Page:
“I love the tax bill and a lot of the other things we did…but I think lifetime appointments — not only to the Supreme Court but to the circuit courts — are the way you have the longest lasting impact on the country.”
-Senate Majority Leader Mitch McConnell (R-KY)
With the impeachment inquiry into President Trump’s dealings with the Ukrainian government occupying much of the current news coverage and bandwidth in Congress, Senate Majority Leader Mitch McConnell (R-KY) contends that the people’s business is being obstructed.
The catch is that the Senate Sen. McConnell leads has made no indication that it is interested in much more than continuing to empower other branches through the nominations process.
The lead quote is a telling reason why. The majority leader of the United States Senate believes his chamber can achieve the most significant public policy change not through debating and legislating constituents’ interests, but by using his party’s majority position to shift the balance of an unelected branch of government to achieve those outcomes.
The Senate recently confirmed its 150th judicial nominee since President Trump took office — far outpacing the 96 nominations that President Obama and Senate Democrats confirmed over the same time period.
When compared to other activity in the upper chamber, the data show that the Senate cannot walk and chew gum at the same time. The Senate’s preference for confirming judicial nominees comes at the cost of legislating.
R Street Institute Senior Fellow James Wallner points to amendments as a key metric. According to Wallner, “senators have offered 90% fewer amendments in the 116th Congress than they did in the 115th” and points to a Washington Post-ProPublica study finding that amendment votes have “shrunk to an all-time low under McConnell, less than 20 percent of all roll calls, from 67 percent 12 years ago.” Amendments are a key tool senators use to shape legislation, but if there is no legislation to speak of, these amendment data become the jarring-yet-unsurprising result. The Senate is transforming into a 100-member human resources department for the other two branches.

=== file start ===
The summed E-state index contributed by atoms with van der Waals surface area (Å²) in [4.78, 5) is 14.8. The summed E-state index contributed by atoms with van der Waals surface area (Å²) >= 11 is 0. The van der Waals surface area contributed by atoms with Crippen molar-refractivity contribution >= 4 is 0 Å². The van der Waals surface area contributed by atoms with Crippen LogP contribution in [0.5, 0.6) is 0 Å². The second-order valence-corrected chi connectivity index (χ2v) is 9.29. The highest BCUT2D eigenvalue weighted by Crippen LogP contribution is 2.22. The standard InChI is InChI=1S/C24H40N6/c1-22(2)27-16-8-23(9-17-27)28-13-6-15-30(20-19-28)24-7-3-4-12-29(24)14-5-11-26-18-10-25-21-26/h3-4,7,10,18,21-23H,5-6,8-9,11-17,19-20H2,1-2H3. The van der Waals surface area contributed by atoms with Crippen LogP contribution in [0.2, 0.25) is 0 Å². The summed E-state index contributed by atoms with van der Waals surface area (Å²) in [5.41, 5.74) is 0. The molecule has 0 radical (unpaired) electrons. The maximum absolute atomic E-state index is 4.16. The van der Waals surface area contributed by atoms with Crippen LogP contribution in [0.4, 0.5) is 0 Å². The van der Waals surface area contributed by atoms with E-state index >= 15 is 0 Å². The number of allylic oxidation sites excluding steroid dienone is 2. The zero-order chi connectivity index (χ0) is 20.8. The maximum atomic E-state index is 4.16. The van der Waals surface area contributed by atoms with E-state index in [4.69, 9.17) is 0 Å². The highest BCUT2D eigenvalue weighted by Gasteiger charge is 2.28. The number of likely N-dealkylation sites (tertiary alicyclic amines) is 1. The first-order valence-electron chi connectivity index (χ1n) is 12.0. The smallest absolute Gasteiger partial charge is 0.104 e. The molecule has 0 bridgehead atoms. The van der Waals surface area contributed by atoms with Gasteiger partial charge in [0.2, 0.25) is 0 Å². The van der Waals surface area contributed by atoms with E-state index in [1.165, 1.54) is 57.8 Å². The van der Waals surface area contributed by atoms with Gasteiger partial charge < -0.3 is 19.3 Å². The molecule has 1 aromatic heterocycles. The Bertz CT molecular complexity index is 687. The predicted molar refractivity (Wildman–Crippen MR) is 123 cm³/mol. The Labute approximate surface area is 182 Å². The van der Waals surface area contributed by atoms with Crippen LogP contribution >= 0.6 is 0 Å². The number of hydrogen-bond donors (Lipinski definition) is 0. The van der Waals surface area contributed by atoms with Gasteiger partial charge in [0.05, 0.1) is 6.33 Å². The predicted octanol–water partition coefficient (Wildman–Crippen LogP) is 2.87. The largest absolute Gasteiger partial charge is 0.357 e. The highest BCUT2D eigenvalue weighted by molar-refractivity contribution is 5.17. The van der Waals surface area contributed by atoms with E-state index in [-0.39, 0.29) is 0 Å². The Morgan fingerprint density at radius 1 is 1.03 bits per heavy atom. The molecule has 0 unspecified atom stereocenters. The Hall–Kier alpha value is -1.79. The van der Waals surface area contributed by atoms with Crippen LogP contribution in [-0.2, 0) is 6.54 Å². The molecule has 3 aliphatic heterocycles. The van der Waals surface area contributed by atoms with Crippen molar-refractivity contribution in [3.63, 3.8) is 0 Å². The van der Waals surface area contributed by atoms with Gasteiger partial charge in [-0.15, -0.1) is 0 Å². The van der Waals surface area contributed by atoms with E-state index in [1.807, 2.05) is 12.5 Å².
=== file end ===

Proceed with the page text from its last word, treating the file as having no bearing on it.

What makes matters worse is the view inside Congress that the courts are the true venue for action is thoroughly bipartisan. Democratic members of Congress have also shown their inclination for judicial supremacy by reviving the issue of court packing — increasing the number of justices sitting on the Supreme Court — should they win the White House in 2020.
Democratic presidential candidate Sen. Kamala Harris (D-CA) sounded a similar tone to Sen. McConnell, defending her openness to court packing should she be elected president by arguing the “most critical issues of our lifetimes, before and in the future will be decided by that United States Supreme Court.”
Again, the implication is that a senator cannot directly act on issues ranging from immigration to health care to climate change. For real solutions, the American people should wait to elect a Republican or Democratic president to nominate judges and a Senate majority who will vote to confirm them.
The sliver of hope is that while this view appears to be dominant in Congress, it is not unanimous. Sen. Susan Collins (R-ME) has recently asked Sen. McConnell to “turn the Senate’s focus toward legislation, rather than nominees.” Sen. Cory Booker (D-NJ) also bucked the growing fondness for court packing in his party, warning that he “caution[s] people about doing things that become a tit for tat throughout history.”
For countless young Americans concerned about the direction of the country, getting Congress to re-engage its legislative vigor should be cause for concern as major political issues continue to go unanswered. The courts have a place in our system, but Assumption College political scientist Greg Weiner wisely notes that “excessive deference to judges — especially on the grounds that politics should never contaminate constitutional questions — too easily lets elected officials and, in the end, the people they represent off the hook.”
To reform the insufficient response from Congress on defining generational issues, changing their inclination toward the judiciary is a necessary starting point.